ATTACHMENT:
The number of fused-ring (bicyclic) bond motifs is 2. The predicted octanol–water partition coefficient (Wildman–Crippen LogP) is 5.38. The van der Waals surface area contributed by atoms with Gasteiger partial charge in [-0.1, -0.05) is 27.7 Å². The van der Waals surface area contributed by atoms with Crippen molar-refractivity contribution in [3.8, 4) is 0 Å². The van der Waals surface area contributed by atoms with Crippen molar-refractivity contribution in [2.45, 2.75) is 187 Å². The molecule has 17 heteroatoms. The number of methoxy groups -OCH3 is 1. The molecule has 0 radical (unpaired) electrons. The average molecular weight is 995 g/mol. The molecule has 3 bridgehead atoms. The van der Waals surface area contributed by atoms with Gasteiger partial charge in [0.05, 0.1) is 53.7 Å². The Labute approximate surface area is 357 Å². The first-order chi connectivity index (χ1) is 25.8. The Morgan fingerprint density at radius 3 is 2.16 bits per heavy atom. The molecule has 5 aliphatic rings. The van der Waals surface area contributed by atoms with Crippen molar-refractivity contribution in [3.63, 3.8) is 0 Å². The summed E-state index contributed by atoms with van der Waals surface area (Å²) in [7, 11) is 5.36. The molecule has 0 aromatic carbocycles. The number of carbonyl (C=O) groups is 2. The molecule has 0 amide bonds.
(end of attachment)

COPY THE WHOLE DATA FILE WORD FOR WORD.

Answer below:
The number of fused-ring (bicyclic) bond motifs is 2. The predicted octanol–water partition coefficient (Wildman–Crippen LogP) is 5.38. The van der Waals surface area contributed by atoms with Gasteiger partial charge in [-0.1, -0.05) is 27.7 Å². The van der Waals surface area contributed by atoms with Crippen molar-refractivity contribution in [3.8, 4) is 0 Å². The van der Waals surface area contributed by atoms with Crippen molar-refractivity contribution in [2.45, 2.75) is 187 Å². The molecule has 17 heteroatoms. The number of methoxy groups -OCH3 is 1. The molecule has 0 radical (unpaired) electrons. The average molecular weight is 995 g/mol. The molecule has 3 bridgehead atoms. The van der Waals surface area contributed by atoms with Gasteiger partial charge in [0.05, 0.1) is 53.7 Å². The Labute approximate surface area is 357 Å². The first-order chi connectivity index (χ1) is 25.8. The Morgan fingerprint density at radius 3 is 2.16 bits per heavy atom. The molecule has 5 aliphatic rings. The van der Waals surface area contributed by atoms with Crippen molar-refractivity contribution in [3.63, 3.8) is 0 Å². The summed E-state index contributed by atoms with van der Waals surface area (Å²) in [7, 11) is 5.36. The molecule has 0 aromatic carbocycles. The number of carbonyl (C=O) groups is 2. The molecule has 0 amide bonds.